The ministry's annual survey last year found 6.3 per cent of children had missed out on a GP visit because of the cost in the preceding year - up from 4.8 per cent in one year. Labour claims there was an increase for adults too; the ministry report indicates there may have been an increase, but it was not statistically significant.

Labour also claims there is a "rising number of people turning up to emergency departments because they can't afford to see a GP" - and there is some evidence at least of rapidly increasing demand at EDs although the reasons are not clear.

A doctor/manager admitted in papers for the Auckland District Health Board that, even before the annual surge caused by winter illness, its adult emergency department was "struggling" to meet the Government's six-hour target for managing patients.

"The ED is geared to manage 160 patients daily but in effect has been managing in excess of 200 patients regularly in recent months."

Mr Ryall's six targets - EDs, elective surgery, cancer treatment, immunisation, urging smokers to quit, and heart and stroke risk checks - mark out his main achievements.

The groundwork for the big increase in child immunisation was laid under Labour, but it is Mr Ryall's tight focus on headline targets - Labour calls it his "obsession" - that has driven change, especially in ED times and increased amounts of elective surgery.

The amount of elective surgery increased in most of Labour's nine years in power, but fell in some years.

Under National, elective surgery has surged. About 158,000 patients were treated last year, a 34 per cent increase in five years, which was far greater than the population growth rate. Further increases are promised, with an extra $110 million committed over four years.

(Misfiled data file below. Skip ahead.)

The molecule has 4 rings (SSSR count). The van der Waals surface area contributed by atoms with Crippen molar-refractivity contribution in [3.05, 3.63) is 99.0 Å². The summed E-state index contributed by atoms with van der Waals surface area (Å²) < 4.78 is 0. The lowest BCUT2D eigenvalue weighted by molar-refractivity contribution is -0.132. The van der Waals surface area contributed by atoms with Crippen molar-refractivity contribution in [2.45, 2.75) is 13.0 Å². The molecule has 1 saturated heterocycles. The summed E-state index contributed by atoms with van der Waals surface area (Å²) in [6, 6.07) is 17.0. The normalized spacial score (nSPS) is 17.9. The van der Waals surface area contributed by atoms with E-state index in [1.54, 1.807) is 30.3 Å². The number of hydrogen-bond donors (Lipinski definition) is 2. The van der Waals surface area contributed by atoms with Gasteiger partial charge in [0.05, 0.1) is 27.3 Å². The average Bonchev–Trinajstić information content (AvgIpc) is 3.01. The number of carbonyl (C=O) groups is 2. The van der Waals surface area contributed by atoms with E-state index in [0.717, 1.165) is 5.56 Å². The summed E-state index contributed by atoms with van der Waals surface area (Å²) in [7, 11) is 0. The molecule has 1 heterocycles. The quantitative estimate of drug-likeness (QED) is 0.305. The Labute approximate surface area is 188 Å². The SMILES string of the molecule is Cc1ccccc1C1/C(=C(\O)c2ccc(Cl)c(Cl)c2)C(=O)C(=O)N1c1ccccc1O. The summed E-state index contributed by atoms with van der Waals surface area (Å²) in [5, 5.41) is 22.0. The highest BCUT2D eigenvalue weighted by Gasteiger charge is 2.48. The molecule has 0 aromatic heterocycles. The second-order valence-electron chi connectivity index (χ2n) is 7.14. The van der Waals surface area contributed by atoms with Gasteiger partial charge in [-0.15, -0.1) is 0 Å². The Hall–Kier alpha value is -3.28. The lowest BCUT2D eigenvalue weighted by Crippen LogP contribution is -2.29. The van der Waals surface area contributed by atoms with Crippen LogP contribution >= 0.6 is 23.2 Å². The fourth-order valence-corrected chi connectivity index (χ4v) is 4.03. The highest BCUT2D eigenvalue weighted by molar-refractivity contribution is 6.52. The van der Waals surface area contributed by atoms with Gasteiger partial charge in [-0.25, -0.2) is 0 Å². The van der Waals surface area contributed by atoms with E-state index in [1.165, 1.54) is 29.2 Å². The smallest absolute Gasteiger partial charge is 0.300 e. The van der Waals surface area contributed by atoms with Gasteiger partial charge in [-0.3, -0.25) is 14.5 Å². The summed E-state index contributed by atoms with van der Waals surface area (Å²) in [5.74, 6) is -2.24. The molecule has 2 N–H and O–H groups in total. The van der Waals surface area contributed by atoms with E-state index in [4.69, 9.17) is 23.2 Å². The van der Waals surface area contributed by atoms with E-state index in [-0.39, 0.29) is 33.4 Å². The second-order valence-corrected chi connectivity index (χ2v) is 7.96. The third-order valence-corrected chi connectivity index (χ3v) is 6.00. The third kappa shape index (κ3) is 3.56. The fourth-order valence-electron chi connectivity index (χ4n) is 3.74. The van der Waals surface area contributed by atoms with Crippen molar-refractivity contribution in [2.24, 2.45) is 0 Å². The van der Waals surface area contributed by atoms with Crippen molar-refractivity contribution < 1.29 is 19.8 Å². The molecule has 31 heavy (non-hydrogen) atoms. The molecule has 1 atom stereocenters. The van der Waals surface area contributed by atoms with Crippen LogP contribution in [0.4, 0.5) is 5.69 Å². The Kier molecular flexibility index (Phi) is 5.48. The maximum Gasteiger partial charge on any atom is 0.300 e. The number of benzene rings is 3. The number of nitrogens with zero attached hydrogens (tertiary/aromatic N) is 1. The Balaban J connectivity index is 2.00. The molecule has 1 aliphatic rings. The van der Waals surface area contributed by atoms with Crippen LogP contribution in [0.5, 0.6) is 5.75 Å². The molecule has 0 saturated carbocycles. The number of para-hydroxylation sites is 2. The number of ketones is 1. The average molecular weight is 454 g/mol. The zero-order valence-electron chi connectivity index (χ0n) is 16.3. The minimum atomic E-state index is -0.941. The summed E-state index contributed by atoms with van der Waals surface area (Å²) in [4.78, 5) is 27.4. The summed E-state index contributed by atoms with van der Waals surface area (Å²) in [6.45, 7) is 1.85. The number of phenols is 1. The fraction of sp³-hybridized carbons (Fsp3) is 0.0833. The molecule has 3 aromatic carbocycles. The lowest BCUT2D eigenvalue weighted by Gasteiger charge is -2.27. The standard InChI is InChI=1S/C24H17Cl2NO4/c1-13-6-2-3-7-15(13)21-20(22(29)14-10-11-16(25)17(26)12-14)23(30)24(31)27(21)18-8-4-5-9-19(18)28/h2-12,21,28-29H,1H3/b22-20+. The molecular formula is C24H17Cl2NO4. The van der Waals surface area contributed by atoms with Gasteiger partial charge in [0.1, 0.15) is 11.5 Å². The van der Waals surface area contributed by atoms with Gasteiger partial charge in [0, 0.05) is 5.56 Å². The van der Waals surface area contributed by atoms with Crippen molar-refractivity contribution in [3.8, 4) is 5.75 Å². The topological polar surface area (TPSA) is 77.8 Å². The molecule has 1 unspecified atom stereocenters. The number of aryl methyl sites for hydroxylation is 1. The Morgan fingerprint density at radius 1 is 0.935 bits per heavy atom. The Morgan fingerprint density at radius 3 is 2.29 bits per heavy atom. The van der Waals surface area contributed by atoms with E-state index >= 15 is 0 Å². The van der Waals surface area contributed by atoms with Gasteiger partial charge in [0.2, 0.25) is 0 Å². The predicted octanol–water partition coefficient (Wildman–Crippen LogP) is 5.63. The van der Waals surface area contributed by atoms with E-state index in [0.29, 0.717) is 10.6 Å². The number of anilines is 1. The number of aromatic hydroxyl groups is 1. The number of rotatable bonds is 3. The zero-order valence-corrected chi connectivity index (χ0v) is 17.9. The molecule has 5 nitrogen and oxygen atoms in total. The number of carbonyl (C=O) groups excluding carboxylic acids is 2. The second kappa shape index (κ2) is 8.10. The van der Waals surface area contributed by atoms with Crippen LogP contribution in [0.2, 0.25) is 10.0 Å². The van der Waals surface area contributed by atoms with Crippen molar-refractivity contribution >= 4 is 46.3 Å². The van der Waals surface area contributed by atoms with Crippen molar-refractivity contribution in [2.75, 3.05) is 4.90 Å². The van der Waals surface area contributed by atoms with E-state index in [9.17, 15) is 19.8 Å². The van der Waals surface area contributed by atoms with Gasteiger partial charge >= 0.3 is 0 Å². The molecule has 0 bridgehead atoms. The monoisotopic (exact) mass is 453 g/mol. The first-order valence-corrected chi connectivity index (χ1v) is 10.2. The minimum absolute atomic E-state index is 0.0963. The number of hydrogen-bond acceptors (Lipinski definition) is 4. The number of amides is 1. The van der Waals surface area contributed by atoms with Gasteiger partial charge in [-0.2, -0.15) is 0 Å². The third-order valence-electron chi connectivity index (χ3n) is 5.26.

Despite this, a survey for the health insurance industry estimated last year that 280,000 people were "in need of elective surgery".

The industry says the public system cannot cope and needs private sector help, partly because of an ageing population needing more surgery and the decline, triggered by the recession, in the number of people with insurance.

Mr Ryall's cancer target has reduced waiting times for treatment, and he has funded a four-year trial of bowel cancer screening in Auckland's north and west, building on an idea proposed by Labour.

Labour leader David Cunliffe has promised to build the Waitemata scheme into a national programme, at an initial cost of $14 million a year.

His party says New Zealand - which has one of the world's highest bowel cancer death rates - is lagging behind many developed countries in not having a national screening programme, which could save up to 180 lives a year.

National will wait for the Waitemata results before making a decision on a national programme.

Population health - covering the likes of obesity, healthy eating and exercise - is another area traditionally the heartland of Labour and the Greens.

But National has shored up many of its weaknesses here with schemes such as the rheumatic fever prevention programme and child immunisation improvements.

Huge changes have occurred on tobacco control, thanks to MMP, Maori Party co-leader Tariana Turia and Internet-Mana Party co-leader Hone Harawira.

The percentage of people who smoke had dropped to 15 per cent by last year, from 21 per cent in 2006. Tobacco tax increases, the retail display ban and the proposal for plain packaging have had wide support in Parliament.

Some public health practitioners have not fully recovered from National's rapid abolition of many of Labour's efforts to improve the country's food "environment". National's instinct is the educational approach rather than confronting the food industry, although many experts agree this is unlikely to reduce New Zealand's obesity problem - we are the third most obese of OECD nations.